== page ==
New music round-up (for w/e 29 July 2022)

Our selection of the best new music across a range of genres from the week ending 29 July 2022.

Jasmine Myra is a saxophonist, composer and band leader, based in Leeds. Part of the bustling, creative, cross-genre music scene in the city she has surrounded herself with some of the best young talent in the north of England. Her original instrumental music has a euphoric and uplifting sound, influenced by artists as diverse as Bonobo, Olafur Arnalds and Kenny Wheeler, artists whose music shares an emotive quality that you can also hear in Myra’s own compositions. Her debut album Horizons is out now.


With their brand-new sophomore album, Patina, Toronto-based indie pop band Tallies have found a way to expertly walk that razor-thin tightrope between nostalgia and the present, nodding to their favorite bands of the past while transforming their sound into something tight, bright, and undeniably fresh. The band’s 2019, debut self-titled album solidified the their stature as Canada’s leading dreampop scholars as its mix of upbeat pop hooks and heady, larger-than-life production won the band critical acclaim from the indie underground to the mainstream alike. They began work straight away on a second record, which would prove to be an even more life-affirming endeavour than their debut.


Grammy and Americana-award-winning singer-songwriter and violinist Amanda Shires has pushed the reset button with Take It Like A Man, releasing a record that is so unlike anything she has ever recorded that you would be tempted to think it’s her debut album instead of her seventh. Shires, who also plays in The Highwomen, worked with producer Lawrence Rothman (Angel Olsen, Kim Gordon) to make a fearless confessional, showing the world what turning 40 looks like in 10 emotionally raw tracks.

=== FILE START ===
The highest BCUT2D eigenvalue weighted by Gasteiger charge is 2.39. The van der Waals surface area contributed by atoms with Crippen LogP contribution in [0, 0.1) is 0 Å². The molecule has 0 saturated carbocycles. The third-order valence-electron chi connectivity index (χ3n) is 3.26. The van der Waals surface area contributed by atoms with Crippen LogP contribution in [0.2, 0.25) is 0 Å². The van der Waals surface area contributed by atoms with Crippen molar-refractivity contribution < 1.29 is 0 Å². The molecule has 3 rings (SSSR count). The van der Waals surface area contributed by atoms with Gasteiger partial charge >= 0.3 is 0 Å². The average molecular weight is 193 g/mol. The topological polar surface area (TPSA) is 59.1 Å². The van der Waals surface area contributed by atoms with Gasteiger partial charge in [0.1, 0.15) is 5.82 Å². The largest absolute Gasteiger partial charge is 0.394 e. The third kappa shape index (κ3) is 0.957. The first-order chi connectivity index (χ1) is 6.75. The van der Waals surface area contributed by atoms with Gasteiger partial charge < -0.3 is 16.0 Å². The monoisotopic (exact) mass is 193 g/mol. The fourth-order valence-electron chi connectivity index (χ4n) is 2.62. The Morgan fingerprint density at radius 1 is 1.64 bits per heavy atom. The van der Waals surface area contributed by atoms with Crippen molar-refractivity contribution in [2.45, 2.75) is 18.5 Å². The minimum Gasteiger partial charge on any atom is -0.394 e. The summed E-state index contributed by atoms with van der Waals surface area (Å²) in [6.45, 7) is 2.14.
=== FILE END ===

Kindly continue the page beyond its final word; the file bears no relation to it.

Alluvium is the fourth album from C Duncan, Glasgow’s classically trained multi-instrumentalist and singer-songwriter, released through Bella Union. After the haunting raptures of Architect (2015), the Twilight Zone-inspired reveries of The Midnight Sun (2016) and the richly melodic Health (2019), Alluvium is a sublime palate-refresher for Duncan (C for Christopher), brimming with revitalised fluency: a warming dispatch from the daylight zone, if you like.


Phil Jamieson – frontman/singer/songwriter/guitarist for Grinspoon – has today released his first ever solo album Somebody Else. The release of Somebody Else comes on the back of a performance with Grinspoon at Splendour in The Grass and follows the first two nights of Phil’s Somebody Else national tour. The album includes co-production credits from friends Oscar Dawson of Holy Holy and Davey Lane of You Am I; Lane is also playing guitar in Jamieson’s band, as well as fronting the tour’s guest act, The Pictures. Phil has been working on his solo career for some years. Indeed, some of his ‘new’ material predates his role in the Australian stage production of American Idiot.


After Beethoven, Alexander Melnikov and Jean-Guihen Queyras now turn to two more giants of the repertory. Chopin’s Cello Sonata, his last work published in his lifetime, seems almost like a testament, sombre and tormented – a world away from the radiance and surging lyricism of the youthful work by Rachmaninoff that it inspired. These two masterpieces by composers from the two chronological extremities of Romanticism, both pianists above all, are ideally placed in perspective here.


Patrick Holland is no stranger to ghosts. In the last several years, the Montreal-based musician/producer has become accustomed to odd noises, electronics breaking, misplaced items, and, on a recent occasion, a glass shattering spontaneously next to him. Annoying, to be sure, but he’s made peace with it; the unknown, after all, is only frightening if we allow it to be. This attitude is at the heart of Holland’s new album – addressed in part to an unnamed, pseudo-paranormal “other”. You’re The Boss is his first foray into guitar-driven indie pop, full of upbeat reflections on relinquishing control.


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